Remembering A Pandemic-Altered School Year
Dec 28, 2020, 10:26 PM | Updated: 11:06 pm
SALT LAKE CITY, Utah – Few things affected Utah families more during the past year than changes in our schools. There were lessons for all of us.
The announcement from Gov. Gary Herbert clear back in March would set off a year of constant change. It has been tough, but not always negative.
“Schools are going to close for a few weeks,” Herbert announced on March 17.
That sent many families and schools into a tailspin. In a moment, life as we knew it changed.
“I just want to see my friends,” eighth-grader Matisse Hasler said through tears. “It’s just so hard.”
Classes weren’t the only thing canceled. The Utah High School Activities Association canceled spring sports and schools canceled activities.
We never dreamed it would extend to graduation, but it did. Schools were determined to do something to honor their seniors. Some ceremonies were solo walkthroughs and others drive-through. “It’s a little bit different but I’m happy I was still able to walk and got to have some sort of graduation,” said one high school graduate.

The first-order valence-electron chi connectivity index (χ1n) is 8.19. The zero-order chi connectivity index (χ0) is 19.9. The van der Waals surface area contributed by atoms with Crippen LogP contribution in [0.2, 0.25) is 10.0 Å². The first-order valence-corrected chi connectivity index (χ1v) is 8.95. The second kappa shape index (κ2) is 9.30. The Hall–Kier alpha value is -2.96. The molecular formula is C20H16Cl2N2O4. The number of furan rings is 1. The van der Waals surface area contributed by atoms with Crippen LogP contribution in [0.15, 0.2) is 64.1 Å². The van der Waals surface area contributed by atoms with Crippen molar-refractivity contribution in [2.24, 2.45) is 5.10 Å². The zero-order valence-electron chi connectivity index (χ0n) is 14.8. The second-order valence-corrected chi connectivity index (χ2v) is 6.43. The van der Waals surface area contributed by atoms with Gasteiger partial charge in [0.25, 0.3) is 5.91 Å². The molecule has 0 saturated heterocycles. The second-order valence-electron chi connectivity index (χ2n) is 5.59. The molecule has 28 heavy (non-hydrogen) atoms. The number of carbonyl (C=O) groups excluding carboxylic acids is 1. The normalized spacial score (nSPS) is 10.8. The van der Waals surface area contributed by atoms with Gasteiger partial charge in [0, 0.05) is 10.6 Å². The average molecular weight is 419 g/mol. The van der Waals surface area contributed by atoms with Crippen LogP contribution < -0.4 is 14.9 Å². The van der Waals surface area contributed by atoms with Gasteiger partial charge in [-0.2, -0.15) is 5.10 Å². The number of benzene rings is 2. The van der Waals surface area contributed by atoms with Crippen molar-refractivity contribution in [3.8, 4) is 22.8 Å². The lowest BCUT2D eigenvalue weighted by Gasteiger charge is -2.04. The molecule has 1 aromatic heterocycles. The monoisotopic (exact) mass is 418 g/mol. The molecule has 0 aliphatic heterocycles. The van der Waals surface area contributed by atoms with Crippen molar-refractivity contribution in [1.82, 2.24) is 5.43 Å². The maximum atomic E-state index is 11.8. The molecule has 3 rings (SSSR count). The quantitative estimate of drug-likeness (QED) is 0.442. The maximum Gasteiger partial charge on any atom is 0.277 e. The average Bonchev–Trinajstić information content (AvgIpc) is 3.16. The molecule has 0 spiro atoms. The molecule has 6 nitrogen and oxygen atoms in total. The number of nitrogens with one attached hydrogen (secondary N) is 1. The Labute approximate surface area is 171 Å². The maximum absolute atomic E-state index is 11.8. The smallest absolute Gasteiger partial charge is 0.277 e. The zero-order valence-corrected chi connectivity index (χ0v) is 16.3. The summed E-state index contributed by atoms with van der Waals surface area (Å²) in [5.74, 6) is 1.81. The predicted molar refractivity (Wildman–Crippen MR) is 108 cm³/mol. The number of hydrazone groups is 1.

As schools scrambled to prepare for fall, students got new marching orders. “We’ve literally take every rule and every protocol and rewritten it to keep students and our staff members safe,” said one assistant principal.
Masks were required, schools put up plexiglass barriers for desks and students maintained social distancing. Sometimes schools were forced into hybrid learning with online classes and contact tracing.
Students adapted to schools opening and closing based on the number of positive cases reported.
All the while, teacher frustration over health concerns and workload reached a boiling point. A reporter asked a teacher, “After hearing all of this, a lot of people would ask you, why do you do this?”
“That’s a really good question. It’s for the kids. It’s for my students,” the teacher cried.
The state would recognize their efforts by offering all in-person teachers a $1,500 bonus and bumping them up near the front of the line for COVID-19 vaccinations.
By next year, all schools, even those in Salt Lake City, will offer some form of in-person learning. New protocols will mean fewer quarantines.
With vaccines, there is a hope to return to “normal.” But with all we’ve learned through the pandemic, in some ways, schools will never go back.